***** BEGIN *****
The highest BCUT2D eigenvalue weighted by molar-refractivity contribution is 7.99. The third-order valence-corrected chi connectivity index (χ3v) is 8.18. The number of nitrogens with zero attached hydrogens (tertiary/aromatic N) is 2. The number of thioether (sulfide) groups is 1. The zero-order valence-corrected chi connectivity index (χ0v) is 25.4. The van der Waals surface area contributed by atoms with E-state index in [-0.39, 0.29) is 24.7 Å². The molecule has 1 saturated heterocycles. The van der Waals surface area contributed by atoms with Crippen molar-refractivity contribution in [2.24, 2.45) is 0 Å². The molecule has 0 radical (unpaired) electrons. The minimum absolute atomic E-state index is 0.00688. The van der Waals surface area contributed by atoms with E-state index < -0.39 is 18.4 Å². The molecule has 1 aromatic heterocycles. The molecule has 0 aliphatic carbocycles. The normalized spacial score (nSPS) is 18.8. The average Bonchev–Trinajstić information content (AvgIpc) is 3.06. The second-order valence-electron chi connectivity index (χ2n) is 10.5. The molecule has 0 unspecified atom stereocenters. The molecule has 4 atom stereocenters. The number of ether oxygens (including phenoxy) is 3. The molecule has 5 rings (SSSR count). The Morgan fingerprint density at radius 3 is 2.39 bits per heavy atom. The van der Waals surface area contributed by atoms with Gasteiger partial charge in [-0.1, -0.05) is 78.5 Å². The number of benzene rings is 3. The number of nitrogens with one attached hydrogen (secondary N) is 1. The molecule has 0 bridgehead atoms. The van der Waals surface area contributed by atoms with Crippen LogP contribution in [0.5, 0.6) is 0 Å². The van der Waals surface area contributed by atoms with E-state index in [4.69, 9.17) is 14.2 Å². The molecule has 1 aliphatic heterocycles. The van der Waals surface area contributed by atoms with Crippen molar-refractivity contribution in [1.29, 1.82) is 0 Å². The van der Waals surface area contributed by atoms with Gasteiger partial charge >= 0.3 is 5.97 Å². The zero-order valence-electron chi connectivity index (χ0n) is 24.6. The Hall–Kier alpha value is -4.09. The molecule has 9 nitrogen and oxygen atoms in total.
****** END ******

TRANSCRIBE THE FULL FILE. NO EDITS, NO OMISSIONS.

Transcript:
The highest BCUT2D eigenvalue weighted by molar-refractivity contribution is 7.99. The third-order valence-corrected chi connectivity index (χ3v) is 8.18. The number of nitrogens with zero attached hydrogens (tertiary/aromatic N) is 2. The number of thioether (sulfide) groups is 1. The zero-order valence-corrected chi connectivity index (χ0v) is 25.4. The van der Waals surface area contributed by atoms with E-state index in [-0.39, 0.29) is 24.7 Å². The molecule has 1 saturated heterocycles. The van der Waals surface area contributed by atoms with Crippen molar-refractivity contribution in [2.24, 2.45) is 0 Å². The molecule has 0 radical (unpaired) electrons. The minimum absolute atomic E-state index is 0.00688. The van der Waals surface area contributed by atoms with E-state index < -0.39 is 18.4 Å². The molecule has 1 aromatic heterocycles. The molecule has 0 aliphatic carbocycles. The normalized spacial score (nSPS) is 18.8. The average Bonchev–Trinajstić information content (AvgIpc) is 3.06. The second-order valence-electron chi connectivity index (χ2n) is 10.5. The molecule has 0 unspecified atom stereocenters. The molecule has 4 atom stereocenters. The number of ether oxygens (including phenoxy) is 3. The molecule has 5 rings (SSSR count). The Morgan fingerprint density at radius 3 is 2.39 bits per heavy atom. The van der Waals surface area contributed by atoms with Gasteiger partial charge in [-0.1, -0.05) is 78.5 Å². The number of benzene rings is 3. The number of nitrogens with one attached hydrogen (secondary N) is 1. The molecule has 0 bridgehead atoms. The van der Waals surface area contributed by atoms with Crippen LogP contribution in [0.5, 0.6) is 0 Å². The van der Waals surface area contributed by atoms with E-state index in [4.69, 9.17) is 14.2 Å². The molecule has 1 aliphatic heterocycles. The van der Waals surface area contributed by atoms with Crippen molar-refractivity contribution in [1.29, 1.82) is 0 Å². The van der Waals surface area contributed by atoms with Gasteiger partial charge >= 0.3 is 5.97 Å². The zero-order valence-electron chi connectivity index (χ0n) is 24.6. The Hall–Kier alpha value is -4.09. The molecule has 9 nitrogen and oxygen atoms in total.